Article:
Phannie

Phannie
Photo taken at Winchester Bay, Oregon

Wednesday, July 4, 2012

Phannie’s First Year and Her Annual Checkup

    At home in Fort Worth...
A year has passed since we made the transition from fifth wheel to motorhome, and we now have some  experience from which we can draw some conclusions regarding the difference between the two.  To summarize, we now have verification that the added travel comfort and convenience of a motorhome is everything we expected and, not surprisingly, it comes at a cost.


We love the comfort of gliding smoothly along in the big bus’s cockpit, not so much driving as lounging in the luxurious chairs--with food, drink and restroom only a few steps away. 



Cruisin'


We like the Imax-like view from the panoramic windshield, looking down on most of the annoying little vehicles around us.  If their drivers do something stupid or dangerous, I don't hesitate to give them a blast with Phannie’s air horn just to jiggle their Jello.  I especially like the greater ease of the arrival and departure tasks when we stop for the night.  Suffering a bit of arthritis, I'm thankful to be rid of the gymnastics of hitching and unhitching the fiver.  And one of my previous concerns about hitching up our toad, Mae, has proven to be a non-issue, as it is almost too easy.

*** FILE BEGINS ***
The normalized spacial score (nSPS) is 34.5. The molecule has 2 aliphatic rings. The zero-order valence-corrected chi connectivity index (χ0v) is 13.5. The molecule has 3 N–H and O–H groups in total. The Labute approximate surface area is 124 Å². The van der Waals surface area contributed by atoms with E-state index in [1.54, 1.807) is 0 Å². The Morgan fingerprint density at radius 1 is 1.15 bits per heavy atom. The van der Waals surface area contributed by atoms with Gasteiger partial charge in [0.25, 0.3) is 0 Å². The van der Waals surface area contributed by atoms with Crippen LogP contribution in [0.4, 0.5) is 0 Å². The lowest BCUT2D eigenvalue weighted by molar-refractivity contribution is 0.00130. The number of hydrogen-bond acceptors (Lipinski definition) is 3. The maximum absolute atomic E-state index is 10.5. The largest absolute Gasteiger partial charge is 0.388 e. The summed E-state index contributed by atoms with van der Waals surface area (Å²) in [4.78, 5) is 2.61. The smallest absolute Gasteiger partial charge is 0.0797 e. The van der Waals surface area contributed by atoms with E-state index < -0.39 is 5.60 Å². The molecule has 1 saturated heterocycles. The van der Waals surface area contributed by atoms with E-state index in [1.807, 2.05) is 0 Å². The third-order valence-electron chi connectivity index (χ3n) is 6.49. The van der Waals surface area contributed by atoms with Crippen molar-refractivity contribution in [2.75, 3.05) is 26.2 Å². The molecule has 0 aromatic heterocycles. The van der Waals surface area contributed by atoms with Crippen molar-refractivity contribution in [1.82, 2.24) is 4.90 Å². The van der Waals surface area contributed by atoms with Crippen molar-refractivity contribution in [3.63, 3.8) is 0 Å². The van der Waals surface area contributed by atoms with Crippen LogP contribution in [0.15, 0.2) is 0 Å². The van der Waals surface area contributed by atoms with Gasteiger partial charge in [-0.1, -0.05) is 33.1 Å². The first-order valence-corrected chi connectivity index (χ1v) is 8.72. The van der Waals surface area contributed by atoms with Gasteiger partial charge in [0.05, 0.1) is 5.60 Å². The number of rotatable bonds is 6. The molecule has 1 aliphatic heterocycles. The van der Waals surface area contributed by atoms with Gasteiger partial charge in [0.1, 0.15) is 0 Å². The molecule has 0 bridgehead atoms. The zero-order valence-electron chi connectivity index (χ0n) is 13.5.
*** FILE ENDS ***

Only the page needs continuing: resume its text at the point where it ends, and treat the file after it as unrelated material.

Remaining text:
Our Previous Rig



Perhaps the greatest downside to the changeover to a motorhome is the loss of the relative simplicity and lower cost of maintaining a fiver.  The addition of the big diesel engine and its associated drive train adds complication and expense and, if you ignore their upkeep, you do so at your peril.  Phannie, like most females, operates best when she gets the attention she is due.